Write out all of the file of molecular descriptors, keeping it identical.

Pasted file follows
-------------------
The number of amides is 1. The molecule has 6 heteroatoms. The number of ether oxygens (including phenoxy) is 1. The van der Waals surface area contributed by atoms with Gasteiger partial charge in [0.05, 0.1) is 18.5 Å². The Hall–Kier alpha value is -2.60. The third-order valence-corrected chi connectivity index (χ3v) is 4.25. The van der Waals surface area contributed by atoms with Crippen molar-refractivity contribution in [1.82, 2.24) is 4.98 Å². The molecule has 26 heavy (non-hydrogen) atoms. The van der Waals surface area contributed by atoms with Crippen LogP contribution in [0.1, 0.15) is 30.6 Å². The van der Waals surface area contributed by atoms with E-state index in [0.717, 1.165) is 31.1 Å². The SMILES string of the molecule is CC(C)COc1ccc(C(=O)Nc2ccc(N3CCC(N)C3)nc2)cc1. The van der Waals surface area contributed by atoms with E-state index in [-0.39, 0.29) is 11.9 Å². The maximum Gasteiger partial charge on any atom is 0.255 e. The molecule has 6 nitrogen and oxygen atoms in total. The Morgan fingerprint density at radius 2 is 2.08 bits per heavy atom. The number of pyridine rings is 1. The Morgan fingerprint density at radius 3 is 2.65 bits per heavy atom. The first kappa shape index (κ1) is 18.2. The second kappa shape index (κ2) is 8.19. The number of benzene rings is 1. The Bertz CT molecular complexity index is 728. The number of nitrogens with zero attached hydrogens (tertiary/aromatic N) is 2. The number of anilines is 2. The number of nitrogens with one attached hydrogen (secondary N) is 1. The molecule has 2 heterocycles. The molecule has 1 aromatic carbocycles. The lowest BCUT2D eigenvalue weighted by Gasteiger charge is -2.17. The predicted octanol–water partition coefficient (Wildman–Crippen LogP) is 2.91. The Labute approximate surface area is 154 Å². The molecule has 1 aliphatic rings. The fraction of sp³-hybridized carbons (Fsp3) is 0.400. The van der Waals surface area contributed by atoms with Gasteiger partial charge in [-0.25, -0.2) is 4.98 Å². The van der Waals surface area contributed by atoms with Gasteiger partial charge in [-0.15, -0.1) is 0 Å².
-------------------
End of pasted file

The number of amides is 1. The molecule has 6 heteroatoms. The number of ether oxygens (including phenoxy) is 1. The van der Waals surface area contributed by atoms with Gasteiger partial charge in [0.05, 0.1) is 18.5 Å². The Hall–Kier alpha value is -2.60. The third-order valence-corrected chi connectivity index (χ3v) is 4.25. The van der Waals surface area contributed by atoms with Crippen molar-refractivity contribution in [1.82, 2.24) is 4.98 Å². The molecule has 26 heavy (non-hydrogen) atoms. The van der Waals surface area contributed by atoms with Crippen LogP contribution in [0.1, 0.15) is 30.6 Å². The van der Waals surface area contributed by atoms with E-state index in [0.717, 1.165) is 31.1 Å². The SMILES string of the molecule is CC(C)COc1ccc(C(=O)Nc2ccc(N3CCC(N)C3)nc2)cc1. The van der Waals surface area contributed by atoms with E-state index in [-0.39, 0.29) is 11.9 Å². The maximum Gasteiger partial charge on any atom is 0.255 e. The molecule has 6 nitrogen and oxygen atoms in total. The Morgan fingerprint density at radius 2 is 2.08 bits per heavy atom. The number of pyridine rings is 1. The Morgan fingerprint density at radius 3 is 2.65 bits per heavy atom. The first kappa shape index (κ1) is 18.2. The second kappa shape index (κ2) is 8.19. The number of benzene rings is 1. The Bertz CT molecular complexity index is 728. The number of nitrogens with zero attached hydrogens (tertiary/aromatic N) is 2. The number of anilines is 2. The number of nitrogens with one attached hydrogen (secondary N) is 1. The molecule has 2 heterocycles. The molecule has 1 aromatic carbocycles. The lowest BCUT2D eigenvalue weighted by Gasteiger charge is -2.17. The predicted octanol–water partition coefficient (Wildman–Crippen LogP) is 2.91. The Labute approximate surface area is 154 Å². The molecule has 1 aliphatic rings. The fraction of sp³-hybridized carbons (Fsp3) is 0.400. The van der Waals surface area contributed by atoms with Gasteiger partial charge in [-0.25, -0.2) is 4.98 Å². The van der Waals surface area contributed by atoms with Gasteiger partial charge in [-0.15, -0.1) is 0 Å².